61 A. 522
Supreme Court of New Hampshire Rockingham.
Decided June 6, 1905.
The fact that a highway traveler negligently drove upon a grade crossing in front of an approaching train does not as a matter of law preclude a recovery for injuries resulting to him from the collision, when the evidence warrants a finding that the railroad employees could have slackened the speed of the train and averted the accident if they had acted when they knew, or reasonably ought to have known, of the traveler’s attempt to cross. In an action for negligently causing death, the fright or mental suffering of the decedent which preceded his physical injury and is attributable to the defendant’s fault may properly be considered in the assessment of damages.
CASE, for negligently running upon the plaintiff’s intestate, Robert Yeaton, at a grade crossing in Portsmouth. Trial by jury and verdict for the plaintiff. Transferred from the October term, 1904, of the superior court by Peaslee, J.
The evidence tended to show that Yeaton drove toward the crossing without exercising care to ascertain whether a train was approaching until he was within thirty feet of the track. At that point he was traveling at the rate of four miles an hour, and the train, running at a speed of forty miles an hour, was some 300 feet distant. The train occupied the farther one of two tracks which crossed the highway. When a short distance from the crossing, the horse attempted to turn down the track, but Yeaton reined him about and urged him upon the crossing. The train struck the wagon in which Yeaton was riding and killed him instantly. The fireman saw Yeaton from a time when the train was some 800 feet from the crossing until the moment of the collision. There was evidence tending to show that the speed of the train could have been slackened and the collision averted by the application of the brakes at the time when Yeaton attempted to cross the track. There was a conflict of testimony as to when the brakes were applied.
The only ground of negligence in the defendants submitted to the jury was whether, after Yeaton saw the train and began to urge his horse, their servants failed to use all available means to stop the train. The jury were instructed that the trainmen had a right to presume that Yeaton would not attempt to cross the track in front of the train, until it became obvious that he saw the train and urged his horse forward; that Yeaton’s carelessness in approaching the track prevented any recovery for the failure of the engineer and fireman to exercise care up to the time they ought to
have known he would attempt to cross, and that the plaintiff could not recover unless a man of ordinary prudence in the same situation would have attempted to cross, and proceeded in crossing, as Yeaton did.
The defendants excepted to the denial of their motions for a nonsuit and direction of a verdict in their favor, to an instruction that the jury might consider the mental suffering of the deceased in assessing damages, to the claim of the plaintiff’s counsel in argument that she was entitled to recover for the mental anguish of the deceased as he saw death approaching, and to the following statement by counsel in argument: “When the fireman saw Yeaton and was some 800 feet from the crossing, he ought to have warned the engineer. He did not do so, and from that fact I argue that he never notified the engineer.” They also excepted to the refusal of the court to give the following requested instruction: “The deceased, in attempting to cross in advance of the approaching train when he knew the train was coming, was guilty of negligence, and no recovery can be had in this action.”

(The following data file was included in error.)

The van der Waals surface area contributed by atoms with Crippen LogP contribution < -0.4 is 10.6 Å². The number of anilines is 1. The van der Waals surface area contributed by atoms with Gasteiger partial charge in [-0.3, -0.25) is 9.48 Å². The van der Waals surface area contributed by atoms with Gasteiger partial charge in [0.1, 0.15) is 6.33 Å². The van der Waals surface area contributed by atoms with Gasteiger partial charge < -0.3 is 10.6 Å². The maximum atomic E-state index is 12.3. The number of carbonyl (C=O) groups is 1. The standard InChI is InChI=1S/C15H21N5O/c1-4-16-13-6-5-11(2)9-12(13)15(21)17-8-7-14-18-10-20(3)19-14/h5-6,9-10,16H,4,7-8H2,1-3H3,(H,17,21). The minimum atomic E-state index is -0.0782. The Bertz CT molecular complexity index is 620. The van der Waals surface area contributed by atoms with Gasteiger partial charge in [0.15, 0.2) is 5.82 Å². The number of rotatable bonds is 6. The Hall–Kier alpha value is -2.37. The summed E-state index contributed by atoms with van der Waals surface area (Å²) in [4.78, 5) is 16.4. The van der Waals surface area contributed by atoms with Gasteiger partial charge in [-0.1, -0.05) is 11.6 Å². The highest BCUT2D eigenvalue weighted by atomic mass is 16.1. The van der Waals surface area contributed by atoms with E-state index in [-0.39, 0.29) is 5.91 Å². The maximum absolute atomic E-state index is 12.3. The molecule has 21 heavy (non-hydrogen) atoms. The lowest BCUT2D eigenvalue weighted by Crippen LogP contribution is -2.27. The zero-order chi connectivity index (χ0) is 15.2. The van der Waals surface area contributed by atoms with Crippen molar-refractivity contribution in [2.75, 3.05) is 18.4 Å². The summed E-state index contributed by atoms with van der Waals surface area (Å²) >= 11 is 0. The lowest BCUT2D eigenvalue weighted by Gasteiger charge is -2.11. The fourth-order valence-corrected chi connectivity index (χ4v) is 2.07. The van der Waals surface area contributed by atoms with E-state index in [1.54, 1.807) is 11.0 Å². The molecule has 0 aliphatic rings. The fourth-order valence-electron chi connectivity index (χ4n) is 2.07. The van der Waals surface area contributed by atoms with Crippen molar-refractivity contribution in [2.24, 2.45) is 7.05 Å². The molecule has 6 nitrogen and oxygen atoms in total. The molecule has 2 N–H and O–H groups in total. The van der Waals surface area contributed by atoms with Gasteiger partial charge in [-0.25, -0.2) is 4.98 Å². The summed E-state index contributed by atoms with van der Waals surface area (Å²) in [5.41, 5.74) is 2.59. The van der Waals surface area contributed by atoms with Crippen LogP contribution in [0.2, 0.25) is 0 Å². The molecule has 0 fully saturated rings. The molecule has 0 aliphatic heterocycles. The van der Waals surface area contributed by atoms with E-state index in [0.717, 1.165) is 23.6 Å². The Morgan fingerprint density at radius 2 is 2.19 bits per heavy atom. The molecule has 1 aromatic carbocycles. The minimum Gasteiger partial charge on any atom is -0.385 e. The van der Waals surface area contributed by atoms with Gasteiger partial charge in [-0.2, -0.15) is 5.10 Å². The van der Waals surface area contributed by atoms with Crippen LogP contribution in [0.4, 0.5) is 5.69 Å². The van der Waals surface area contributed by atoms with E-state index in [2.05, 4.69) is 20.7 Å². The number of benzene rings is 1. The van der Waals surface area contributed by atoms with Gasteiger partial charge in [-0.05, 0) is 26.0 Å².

Samuel W. Emery and Ernest L. Guptill, for the plaintiff.
Frink, Marvin Batchelder and John W. Kelley, for the defendants.
The only position taken in support of the exceptions to the refusal to order a nonsuit or a verdict, or to instruct as requested upon the question of liability, is that Yeaton’s attempt to cross the track in advance of the approaching train was negligence which must prevent a recovery in this suit. In the discussion in Gahagan v. Railroad, 70 N.H. 441, it was said (p. 450): “The plaintiff’s negligent occupation of the track did not authorize the defendants to run upon and injure him, if by care they could have avoided it. . . . If the engineer knew, or ought to have known, that the plaintiff’s negligence would place him upon the crossing when the train reached it, the engineer was equally bound to avoid the collision as if he saw the plaintiff actually on the track.” These views were adopted as the basis of the decisions in Little v. Railroad 72 N.H. 61, 62, and Parkinson v. Railway, 71 N.H. 28, 32.
The sole ground of negligence in the defendants upon which the case was submitted to the jury was whether the defendants’ servants in charge of the train, observing the deceased’s proximity to the railroad, did all they ought to have done to prevent the collision, after they knew or ought to have known of his attempt to cross the track. If men of ordinary prudence in the position of the defendants’
servants would have known that Yeaton’s act would place him upon the crossing at the time the train would reach it unless they did something to check the speed of the train, and could and would have avoided the collision, the failure of the trainmen to act with ordinary prudence was the legal cause of the injury. Upon the only ground of negligence charged against the defendants, Yeaton’s conduct in attempting to cross under the circumstances, whether prudent or otherwise, was immaterial. The defendants had no right to kill him for his mistake in judgment, even if the error was one that a prudent man would have avoided. The defendants are equally liable, whether the injury was wilfully or negligently inflicted. Felch v. Railroad, 66 N.H. 318, 320.